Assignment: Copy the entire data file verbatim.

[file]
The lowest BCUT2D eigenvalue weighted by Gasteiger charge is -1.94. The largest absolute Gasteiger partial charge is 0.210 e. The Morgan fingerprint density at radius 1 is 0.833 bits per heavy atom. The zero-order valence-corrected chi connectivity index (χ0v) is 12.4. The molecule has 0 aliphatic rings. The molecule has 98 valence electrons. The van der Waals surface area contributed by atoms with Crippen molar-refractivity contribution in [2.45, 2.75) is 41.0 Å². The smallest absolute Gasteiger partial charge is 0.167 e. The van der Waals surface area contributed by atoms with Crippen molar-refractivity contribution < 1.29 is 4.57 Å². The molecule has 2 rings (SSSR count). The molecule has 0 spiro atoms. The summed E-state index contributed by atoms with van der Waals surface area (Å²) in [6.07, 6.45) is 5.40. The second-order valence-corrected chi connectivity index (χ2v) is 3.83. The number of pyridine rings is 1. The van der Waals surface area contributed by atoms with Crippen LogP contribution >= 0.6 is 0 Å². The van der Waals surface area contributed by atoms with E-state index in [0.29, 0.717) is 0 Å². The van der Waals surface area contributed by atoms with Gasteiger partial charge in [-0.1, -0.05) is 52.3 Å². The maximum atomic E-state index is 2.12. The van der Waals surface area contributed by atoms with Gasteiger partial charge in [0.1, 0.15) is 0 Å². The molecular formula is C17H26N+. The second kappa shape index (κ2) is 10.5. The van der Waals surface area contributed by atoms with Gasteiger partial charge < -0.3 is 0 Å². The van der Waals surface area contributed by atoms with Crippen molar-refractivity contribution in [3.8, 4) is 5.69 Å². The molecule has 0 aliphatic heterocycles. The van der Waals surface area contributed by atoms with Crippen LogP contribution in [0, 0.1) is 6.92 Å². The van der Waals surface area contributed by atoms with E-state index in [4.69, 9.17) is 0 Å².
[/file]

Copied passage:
The lowest BCUT2D eigenvalue weighted by Gasteiger charge is -1.94. The largest absolute Gasteiger partial charge is 0.210 e. The Morgan fingerprint density at radius 1 is 0.833 bits per heavy atom. The zero-order valence-corrected chi connectivity index (χ0v) is 12.4. The molecule has 0 aliphatic rings. The molecule has 98 valence electrons. The van der Waals surface area contributed by atoms with Crippen molar-refractivity contribution in [2.45, 2.75) is 41.0 Å². The smallest absolute Gasteiger partial charge is 0.167 e. The van der Waals surface area contributed by atoms with Crippen molar-refractivity contribution < 1.29 is 4.57 Å². The molecule has 2 rings (SSSR count). The molecule has 0 spiro atoms. The summed E-state index contributed by atoms with van der Waals surface area (Å²) in [6.07, 6.45) is 5.40. The second-order valence-corrected chi connectivity index (χ2v) is 3.83. The number of pyridine rings is 1. The van der Waals surface area contributed by atoms with Crippen LogP contribution >= 0.6 is 0 Å². The van der Waals surface area contributed by atoms with E-state index in [0.29, 0.717) is 0 Å². The van der Waals surface area contributed by atoms with Gasteiger partial charge in [-0.1, -0.05) is 52.3 Å². The maximum atomic E-state index is 2.12. The van der Waals surface area contributed by atoms with Gasteiger partial charge in [0.1, 0.15) is 0 Å². The molecular formula is C17H26N+. The second kappa shape index (κ2) is 10.5. The van der Waals surface area contributed by atoms with Gasteiger partial charge < -0.3 is 0 Å². The van der Waals surface area contributed by atoms with Crippen molar-refractivity contribution in [3.8, 4) is 5.69 Å². The molecule has 0 aliphatic heterocycles. The van der Waals surface area contributed by atoms with Crippen LogP contribution in [0, 0.1) is 6.92 Å². The van der Waals surface area contributed by atoms with E-state index in [4.69, 9.17) is 0 Å².